Food-borne illnesses peak during the summer months due to a variety of factors, including warmer temperatures and improper food handling. Keep your meals and your Scouts safe while participating in hikes, campouts, and other outdoor activities with careful menu planning and by following safe food handling practices. Remember the three “C’s” to keep your food safe: Keep it COLD, keep it CLEAN, and COOK it thoroughly.
Acute gastroenteritis is the most common infectious disease encountered when camping. Symptoms of vomiting, diarrhea, and abdominal cramps may begin to appear hours to days after ingestion.
Keep it cold: Bacteria are slow to grow in temperatures below 40 degrees F or above 140 degrees F. The temperature range in between is known as the danger zone where bacteria can multiply rapidly. Since a heat source is usually unavailable to transport foods, it’s best to start with perishable foods chilled or frozen, then packed with plenty of ice, frozen gel packs, or frozen juice boxes.
Keep it clean: Start with clean hands by utilizing soap and water or disposable wipes before handling food. Wash fruits and vegetables before cutting them on a clean surface. Avoid cross-contamination by never allowing raw meat, poultry, or their juices to come into contact with fresh or prepared foods. Keep all raw and cooked meat, poultry, or fish separate and always wash hands properly after handling. Use only a clean water source to wash hands, dishes, and fresh fruits and vegetables. If water is not available, properly using hand sanitizer with at least 60 percent alcohol can help to reduce the number of microbes in most situations. But hand sanitizer does not eliminate all germs. Correct hand washing remains the best way to prevent illnesses from being transmitted. Also, remember in the backcountry to follow recommended water treatment protocols when rehydrating food, cooking, or drinking.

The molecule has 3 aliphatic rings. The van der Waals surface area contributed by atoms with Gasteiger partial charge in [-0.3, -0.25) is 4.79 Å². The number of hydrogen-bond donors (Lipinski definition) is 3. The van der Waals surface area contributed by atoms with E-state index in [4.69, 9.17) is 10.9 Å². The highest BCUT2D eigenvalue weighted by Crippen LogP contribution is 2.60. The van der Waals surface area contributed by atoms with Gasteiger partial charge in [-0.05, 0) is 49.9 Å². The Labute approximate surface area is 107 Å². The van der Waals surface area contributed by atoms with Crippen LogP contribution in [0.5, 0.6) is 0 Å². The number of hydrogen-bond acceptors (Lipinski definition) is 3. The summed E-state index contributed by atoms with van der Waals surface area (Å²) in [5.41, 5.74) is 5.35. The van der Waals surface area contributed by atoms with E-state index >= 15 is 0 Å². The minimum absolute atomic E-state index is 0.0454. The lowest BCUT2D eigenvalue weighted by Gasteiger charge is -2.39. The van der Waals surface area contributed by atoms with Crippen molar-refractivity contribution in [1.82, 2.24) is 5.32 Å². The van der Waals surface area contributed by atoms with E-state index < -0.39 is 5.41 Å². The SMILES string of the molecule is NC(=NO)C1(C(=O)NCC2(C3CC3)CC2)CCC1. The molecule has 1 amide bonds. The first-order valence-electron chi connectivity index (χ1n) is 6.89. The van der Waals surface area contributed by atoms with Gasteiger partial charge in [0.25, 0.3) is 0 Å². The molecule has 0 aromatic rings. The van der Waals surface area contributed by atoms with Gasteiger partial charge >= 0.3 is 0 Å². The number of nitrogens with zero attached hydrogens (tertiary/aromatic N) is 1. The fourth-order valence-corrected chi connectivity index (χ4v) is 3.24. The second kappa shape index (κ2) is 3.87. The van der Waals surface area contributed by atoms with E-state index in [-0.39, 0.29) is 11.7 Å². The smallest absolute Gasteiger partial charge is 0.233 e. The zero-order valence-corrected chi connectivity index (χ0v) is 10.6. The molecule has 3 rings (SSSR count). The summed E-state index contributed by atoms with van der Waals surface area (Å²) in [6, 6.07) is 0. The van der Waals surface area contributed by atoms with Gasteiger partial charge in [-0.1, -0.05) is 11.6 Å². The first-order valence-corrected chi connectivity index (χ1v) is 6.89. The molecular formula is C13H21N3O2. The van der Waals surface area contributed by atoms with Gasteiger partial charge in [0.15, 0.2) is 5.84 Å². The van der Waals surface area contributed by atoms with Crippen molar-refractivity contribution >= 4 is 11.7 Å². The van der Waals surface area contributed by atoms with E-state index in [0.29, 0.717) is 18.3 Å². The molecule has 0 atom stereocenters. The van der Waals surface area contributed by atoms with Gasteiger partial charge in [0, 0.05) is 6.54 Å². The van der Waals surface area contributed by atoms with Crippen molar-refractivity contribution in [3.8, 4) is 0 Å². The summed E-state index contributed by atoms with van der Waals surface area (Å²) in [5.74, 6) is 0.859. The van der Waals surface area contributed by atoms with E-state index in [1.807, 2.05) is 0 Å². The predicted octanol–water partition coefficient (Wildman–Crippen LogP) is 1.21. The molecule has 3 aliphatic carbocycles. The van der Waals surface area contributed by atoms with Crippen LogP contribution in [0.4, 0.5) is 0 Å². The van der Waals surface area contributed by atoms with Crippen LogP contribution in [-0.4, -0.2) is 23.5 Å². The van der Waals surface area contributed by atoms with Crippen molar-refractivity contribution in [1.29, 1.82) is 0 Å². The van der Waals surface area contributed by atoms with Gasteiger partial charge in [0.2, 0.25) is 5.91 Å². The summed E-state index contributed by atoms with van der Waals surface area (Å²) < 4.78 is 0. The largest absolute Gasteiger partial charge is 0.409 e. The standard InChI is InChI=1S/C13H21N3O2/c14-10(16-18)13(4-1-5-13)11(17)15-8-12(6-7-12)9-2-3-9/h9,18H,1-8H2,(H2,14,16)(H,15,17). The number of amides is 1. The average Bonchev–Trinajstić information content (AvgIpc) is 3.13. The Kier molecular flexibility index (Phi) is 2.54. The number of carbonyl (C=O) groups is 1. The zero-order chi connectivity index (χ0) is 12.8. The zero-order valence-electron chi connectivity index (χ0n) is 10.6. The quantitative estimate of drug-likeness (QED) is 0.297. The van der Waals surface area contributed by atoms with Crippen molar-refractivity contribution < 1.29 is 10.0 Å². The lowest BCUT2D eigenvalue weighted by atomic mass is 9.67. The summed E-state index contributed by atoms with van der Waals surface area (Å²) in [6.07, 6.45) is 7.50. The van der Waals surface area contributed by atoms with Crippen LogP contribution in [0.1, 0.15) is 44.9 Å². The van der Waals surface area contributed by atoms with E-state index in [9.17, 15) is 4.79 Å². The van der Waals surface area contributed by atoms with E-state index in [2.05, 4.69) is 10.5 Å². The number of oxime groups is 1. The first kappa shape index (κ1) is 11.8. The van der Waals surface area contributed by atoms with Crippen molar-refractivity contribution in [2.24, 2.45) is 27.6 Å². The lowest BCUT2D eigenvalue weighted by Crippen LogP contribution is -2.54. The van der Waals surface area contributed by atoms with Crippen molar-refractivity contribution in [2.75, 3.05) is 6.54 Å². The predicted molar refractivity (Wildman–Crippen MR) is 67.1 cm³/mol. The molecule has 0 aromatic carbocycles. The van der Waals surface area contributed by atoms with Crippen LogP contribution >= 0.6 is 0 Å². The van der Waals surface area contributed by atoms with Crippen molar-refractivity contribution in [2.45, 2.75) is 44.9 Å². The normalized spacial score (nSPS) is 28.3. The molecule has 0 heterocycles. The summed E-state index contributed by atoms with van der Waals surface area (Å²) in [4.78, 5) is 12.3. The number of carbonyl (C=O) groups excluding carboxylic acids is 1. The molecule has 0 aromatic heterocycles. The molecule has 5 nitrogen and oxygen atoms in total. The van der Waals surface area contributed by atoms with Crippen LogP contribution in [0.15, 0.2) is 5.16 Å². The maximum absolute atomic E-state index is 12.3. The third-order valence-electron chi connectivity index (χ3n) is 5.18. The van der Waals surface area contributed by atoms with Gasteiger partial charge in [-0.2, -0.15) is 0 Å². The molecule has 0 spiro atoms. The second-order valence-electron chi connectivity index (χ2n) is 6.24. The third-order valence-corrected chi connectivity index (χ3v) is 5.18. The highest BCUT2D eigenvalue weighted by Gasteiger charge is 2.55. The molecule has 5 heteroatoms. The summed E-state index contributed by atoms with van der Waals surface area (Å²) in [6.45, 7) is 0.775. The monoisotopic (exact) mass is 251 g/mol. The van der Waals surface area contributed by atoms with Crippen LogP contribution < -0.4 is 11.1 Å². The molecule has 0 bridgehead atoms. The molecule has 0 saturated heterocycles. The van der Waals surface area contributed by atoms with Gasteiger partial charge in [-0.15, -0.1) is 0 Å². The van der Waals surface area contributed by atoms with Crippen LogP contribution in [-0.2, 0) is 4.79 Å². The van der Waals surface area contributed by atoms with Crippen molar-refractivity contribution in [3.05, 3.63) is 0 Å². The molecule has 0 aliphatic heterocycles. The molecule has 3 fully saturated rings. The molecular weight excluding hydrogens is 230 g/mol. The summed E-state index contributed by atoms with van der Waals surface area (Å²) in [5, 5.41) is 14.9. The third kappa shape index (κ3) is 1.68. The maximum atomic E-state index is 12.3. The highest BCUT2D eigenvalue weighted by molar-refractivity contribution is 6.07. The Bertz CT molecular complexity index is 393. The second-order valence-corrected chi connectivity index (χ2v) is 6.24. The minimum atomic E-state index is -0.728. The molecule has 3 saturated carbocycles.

Cook it thoroughly: Many Scouts are cooking on their own for the first time. It can be difficult to determine doneness of meat and poultry as color is not a good indicator. Meat can harbor dangerous bacteria. A digital meat thermometer is a good tool to have in the chuck box and to use when cooking meat, poultry, and fish. The references listed below provide safe minimum internal temperatures. Be sure to clean your thermometer between uses.
- U.S. Department of Health and Human Services, “Keep Food Safe—Summer and Vacations”
- U.S. Food and Drug Administration, “Foodborne Illnesses: What You Need to Know”
- Centers for Disease Control and Prevention, “Handwashing: Clean Hands Save Lives”
- Boy Scout Handbook, Chapter 10
- Cooking merit badge pamphlet